Designing Future Advisory Traffic Information Systems - A Step towards Cross-Regional Adaptive Design for Improving Driving Safety and Comfort
Advanced Driver Assistance Systems (ADAS) and autonomous driving capabilities have become increasingly widespread, and implementations already exist in cars today. Given these dramatic technological changes, human-machine interaction design is facing new challenges. One of the major challenges is the communication with the driver, as there is often a disparity between how the system behaves and the driver’s expectations. Another difficulty is that drivers may over-rely on the automation systems, and this reduces situation awareness, which in turn creates problems in reclaiming control when necessary. Furthermore, ADAS developments are traditionally based on drivers’ requirements from mature markets, such as Europe, the US and Japan. But how would ADAS perform in China, where there is dense and mixed traffic?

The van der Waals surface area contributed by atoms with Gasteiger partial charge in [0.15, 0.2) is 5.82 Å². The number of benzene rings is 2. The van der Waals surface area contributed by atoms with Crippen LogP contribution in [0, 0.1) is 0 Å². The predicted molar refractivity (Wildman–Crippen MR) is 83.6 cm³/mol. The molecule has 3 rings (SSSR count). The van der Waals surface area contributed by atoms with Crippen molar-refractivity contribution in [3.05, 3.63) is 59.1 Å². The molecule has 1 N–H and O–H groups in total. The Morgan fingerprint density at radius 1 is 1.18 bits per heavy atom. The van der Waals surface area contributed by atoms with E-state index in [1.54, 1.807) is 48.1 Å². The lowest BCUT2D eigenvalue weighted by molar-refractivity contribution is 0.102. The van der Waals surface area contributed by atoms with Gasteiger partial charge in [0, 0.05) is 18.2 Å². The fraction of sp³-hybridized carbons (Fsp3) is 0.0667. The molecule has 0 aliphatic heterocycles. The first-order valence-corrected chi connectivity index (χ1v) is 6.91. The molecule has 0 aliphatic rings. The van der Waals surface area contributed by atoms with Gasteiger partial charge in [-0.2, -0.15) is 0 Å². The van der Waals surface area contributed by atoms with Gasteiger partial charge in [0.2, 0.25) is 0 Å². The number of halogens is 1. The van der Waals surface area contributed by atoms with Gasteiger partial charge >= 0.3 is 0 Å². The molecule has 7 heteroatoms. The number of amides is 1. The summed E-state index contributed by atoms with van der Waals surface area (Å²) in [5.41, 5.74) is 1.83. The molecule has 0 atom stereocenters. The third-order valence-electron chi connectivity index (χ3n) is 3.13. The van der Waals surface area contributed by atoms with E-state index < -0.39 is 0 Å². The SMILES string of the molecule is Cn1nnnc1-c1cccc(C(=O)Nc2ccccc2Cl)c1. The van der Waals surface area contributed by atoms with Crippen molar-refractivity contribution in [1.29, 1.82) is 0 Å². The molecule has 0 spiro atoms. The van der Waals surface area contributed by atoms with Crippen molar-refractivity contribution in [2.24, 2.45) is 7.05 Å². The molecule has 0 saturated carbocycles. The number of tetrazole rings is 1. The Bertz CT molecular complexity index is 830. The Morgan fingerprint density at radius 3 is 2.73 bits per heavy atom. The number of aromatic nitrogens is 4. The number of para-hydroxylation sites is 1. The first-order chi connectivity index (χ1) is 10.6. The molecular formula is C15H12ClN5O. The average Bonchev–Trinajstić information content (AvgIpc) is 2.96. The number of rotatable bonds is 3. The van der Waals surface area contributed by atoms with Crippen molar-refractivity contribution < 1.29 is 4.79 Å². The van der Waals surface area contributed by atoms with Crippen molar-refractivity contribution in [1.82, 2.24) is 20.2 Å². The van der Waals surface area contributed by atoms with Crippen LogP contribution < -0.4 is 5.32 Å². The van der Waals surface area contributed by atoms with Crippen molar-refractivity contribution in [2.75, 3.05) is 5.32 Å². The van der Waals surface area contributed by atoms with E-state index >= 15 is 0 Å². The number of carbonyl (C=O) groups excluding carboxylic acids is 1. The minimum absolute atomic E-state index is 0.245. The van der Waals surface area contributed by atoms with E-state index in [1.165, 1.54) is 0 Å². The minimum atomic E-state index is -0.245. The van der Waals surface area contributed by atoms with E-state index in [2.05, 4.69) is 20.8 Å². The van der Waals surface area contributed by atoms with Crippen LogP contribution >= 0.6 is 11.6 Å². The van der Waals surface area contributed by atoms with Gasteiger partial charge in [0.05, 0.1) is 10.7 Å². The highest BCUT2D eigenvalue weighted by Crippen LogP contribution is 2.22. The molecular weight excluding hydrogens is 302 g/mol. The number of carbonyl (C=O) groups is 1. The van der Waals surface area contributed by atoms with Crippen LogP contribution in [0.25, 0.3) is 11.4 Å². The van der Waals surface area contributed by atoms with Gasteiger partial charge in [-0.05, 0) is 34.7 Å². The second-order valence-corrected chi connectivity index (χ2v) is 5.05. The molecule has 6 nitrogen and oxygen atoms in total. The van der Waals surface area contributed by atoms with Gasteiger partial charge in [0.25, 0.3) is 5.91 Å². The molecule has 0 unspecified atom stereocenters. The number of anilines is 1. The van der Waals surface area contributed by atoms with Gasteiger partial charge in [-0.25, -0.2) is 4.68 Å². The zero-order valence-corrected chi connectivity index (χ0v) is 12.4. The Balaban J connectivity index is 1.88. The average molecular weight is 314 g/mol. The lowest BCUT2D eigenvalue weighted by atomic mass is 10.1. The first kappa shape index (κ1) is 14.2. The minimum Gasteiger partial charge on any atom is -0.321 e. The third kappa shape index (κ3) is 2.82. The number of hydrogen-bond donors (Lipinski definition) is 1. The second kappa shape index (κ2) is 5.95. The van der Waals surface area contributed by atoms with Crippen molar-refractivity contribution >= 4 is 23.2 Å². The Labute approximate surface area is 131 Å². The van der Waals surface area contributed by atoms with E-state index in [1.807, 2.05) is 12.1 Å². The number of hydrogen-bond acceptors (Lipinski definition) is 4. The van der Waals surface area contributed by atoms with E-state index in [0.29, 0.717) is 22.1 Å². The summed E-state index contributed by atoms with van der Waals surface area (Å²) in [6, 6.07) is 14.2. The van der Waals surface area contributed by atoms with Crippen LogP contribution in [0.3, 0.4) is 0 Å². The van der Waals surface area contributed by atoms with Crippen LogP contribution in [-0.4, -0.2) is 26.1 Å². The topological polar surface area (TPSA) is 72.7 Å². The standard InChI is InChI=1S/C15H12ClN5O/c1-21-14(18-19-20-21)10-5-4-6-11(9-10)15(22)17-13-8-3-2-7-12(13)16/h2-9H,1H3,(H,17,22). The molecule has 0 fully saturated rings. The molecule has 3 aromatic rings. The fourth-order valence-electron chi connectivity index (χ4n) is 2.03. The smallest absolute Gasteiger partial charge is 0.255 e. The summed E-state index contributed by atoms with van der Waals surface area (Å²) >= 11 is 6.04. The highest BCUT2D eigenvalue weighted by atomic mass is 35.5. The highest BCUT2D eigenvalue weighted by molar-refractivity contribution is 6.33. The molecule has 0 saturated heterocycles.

The aim of this thesis is to gain better insights into cross-regional adaptive design on advisory traffic information systems. The purpose of advisory systems is to provide foresight traffic information to support the driver’s situation awareness. To fulfill the aim, the studies have departed from a user-centered design approach in order to understand what drivers really want. In addition, different traffic scenarios were integrated into the design procedure to identify the contextual design constraints. Two design requirements studies and two driving simulator studies have been carried out with both Swedish and Chinese drivers.
The information requirement studies in this thesis showed that the similarities between Swedish and Chinese participants are greater than the differences. For example, they have similar design preferences and information requirements when interacting with a single road user. However, interesting differences were found when multiple road users were involved in the situation, e.g., when entering ramps, cutting in or changing lanes. The driving performance results indicated that advisory traffic information systems assisted Swedish and Chinese participants in different ways due to the different regional driving strategies and habits. Moreover, acceptance results also emphasized that an interface design entirely carried out in one region will likely result in lower user acceptance in another region. To conclude, cross-regional adaptive designs should focus on specific situations where the regional difference occurs, making it a feasible approach to a successful global design.